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Poker Shuffler Maker Hit With $315M Verdict In Antitrust Case

Lawsuit: Firm Performed 'Sham Litigation' To Maintain Market Dominance

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A federal jury in Illinois issued a verdict Tuesday against Las Vegas’ Scientific Games Corp. after the court heard that the firm illegally tried to stifle competition in the gaming sector.

A $315 million verdict in the antitrust case was returned in favor of a group of firms led by Chicago-based Shuffle Tech International. They said that Scientific Games engaged in a “pattern of sham litigation” in order to protect its market share.

Scientific asserted “objectively baseless claims to enforce patents known to be invalid and/or not infringed, all with the intent to directly interfere with and adversely affect the business operations of competitors, and to unlawfully obtain and maintain monopolistic control over the U.S. market for automatic card shufflers designed for casino use,” according to the 2015 complaint.

Scientific “fraudulently procured” patents for its card shufflers, per the lawsuit.

In a statement, Scientific said that it will challenge the $315 million verdict.

“In October 2015, the district court dismissed all of the plaintiffs’ claims with prejudice, except for the claims of violation of antitrust laws related to the fraudulent procurement of patents on card shufflers. A jury trial began on July 16, 2018 and ended on August 7, 2018. On August 7, 2018, the jury returned a verdict for the plaintiffs. The jury awarded plaintiffs $105 million in compensatory damages, which is subject to trebling, as well as attorneys fees and costs. The Company believes the jury reached the wrong result and will seek review of both the finding of liability and the damages award, both before the trial court and, if necessary, on appeal.”

SHFL Entertainment (formerly known as Shuffle Master), which became part of Scientific Games in 2014, controls “100%” of the “relevant U.S market” for the devices, the suit said. As of just a handful of years ago, the market for the devices and related services was about $100 million per year, according to the suit.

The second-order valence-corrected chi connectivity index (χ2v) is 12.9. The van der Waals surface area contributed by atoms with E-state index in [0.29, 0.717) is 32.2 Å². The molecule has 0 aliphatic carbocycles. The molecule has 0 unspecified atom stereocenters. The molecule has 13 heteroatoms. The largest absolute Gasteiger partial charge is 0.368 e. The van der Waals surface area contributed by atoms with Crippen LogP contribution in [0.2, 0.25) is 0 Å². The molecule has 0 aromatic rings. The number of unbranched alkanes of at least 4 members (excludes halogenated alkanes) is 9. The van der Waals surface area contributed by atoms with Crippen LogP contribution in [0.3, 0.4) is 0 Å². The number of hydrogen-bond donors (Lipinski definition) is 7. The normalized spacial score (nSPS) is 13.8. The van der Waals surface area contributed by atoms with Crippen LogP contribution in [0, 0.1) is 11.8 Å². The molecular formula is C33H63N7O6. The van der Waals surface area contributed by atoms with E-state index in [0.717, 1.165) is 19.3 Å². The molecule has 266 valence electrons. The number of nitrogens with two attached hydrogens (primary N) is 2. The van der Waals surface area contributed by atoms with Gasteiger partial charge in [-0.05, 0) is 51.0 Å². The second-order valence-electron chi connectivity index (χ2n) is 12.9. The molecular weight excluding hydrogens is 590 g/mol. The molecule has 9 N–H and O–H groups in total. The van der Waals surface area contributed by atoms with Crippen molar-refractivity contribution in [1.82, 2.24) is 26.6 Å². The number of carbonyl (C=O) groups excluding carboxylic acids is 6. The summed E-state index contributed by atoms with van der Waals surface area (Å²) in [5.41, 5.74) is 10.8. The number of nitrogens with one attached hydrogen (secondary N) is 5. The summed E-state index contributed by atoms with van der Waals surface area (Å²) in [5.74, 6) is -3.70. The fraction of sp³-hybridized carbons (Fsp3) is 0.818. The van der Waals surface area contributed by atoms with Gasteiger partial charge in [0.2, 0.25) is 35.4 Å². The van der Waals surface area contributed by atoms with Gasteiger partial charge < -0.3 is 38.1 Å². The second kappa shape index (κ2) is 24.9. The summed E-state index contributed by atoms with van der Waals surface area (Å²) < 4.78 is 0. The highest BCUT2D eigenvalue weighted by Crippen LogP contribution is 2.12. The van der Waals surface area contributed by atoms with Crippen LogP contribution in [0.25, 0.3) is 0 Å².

Scientific’s “Deck Mate” automatic shuffler is the device used at the World Series of Poker.

Shuffle Tech, founded in 2006, said that it could make a better shuffler and for cheaper, which drove Scientific to illegal practices, the suit said. SHFL sold shufflers for an average price of about $16,000 in 2012, in addition to leasing them for an average cost of $450 per month.

Shuffle Tech said that it and its partners were planning to sell their devices for about $11,000. “Recognizing the threat of Shuffle Tech’s improved technology and lower prices, SHFL immediately, on Oct. 12, 2012, filed a sham patent infringement lawsuit,” the suit said.

Nearly $1 million was spent fighting the sham litigation, Shuffle Tech said in 2015. However, the firm claims the damage done to the market is “incalculable.”

Scientific’s “monopoly and market power in the relevant market has not occurred by virtue of superior acumen, innovation, skill, foresight, or industry, or by the proper functioning of the market, or by natural market conditions,” the suit said. “Instead, it has occurred as the result of SHFL’s, Bally’s, and [Scientific’s] purposeful abuse of the patent system and the judicial process. For more than a decade, [Scientific], initially through SHFL and Bally, has engaged in a series of sham patent infringement lawsuits against every potential competitor that has marketed competitive card shufflers to casinos in the United States.”

Shuffle Tech claimed that “no potential competitor can enter the card shuffler business without a multi-million dollar war chest.”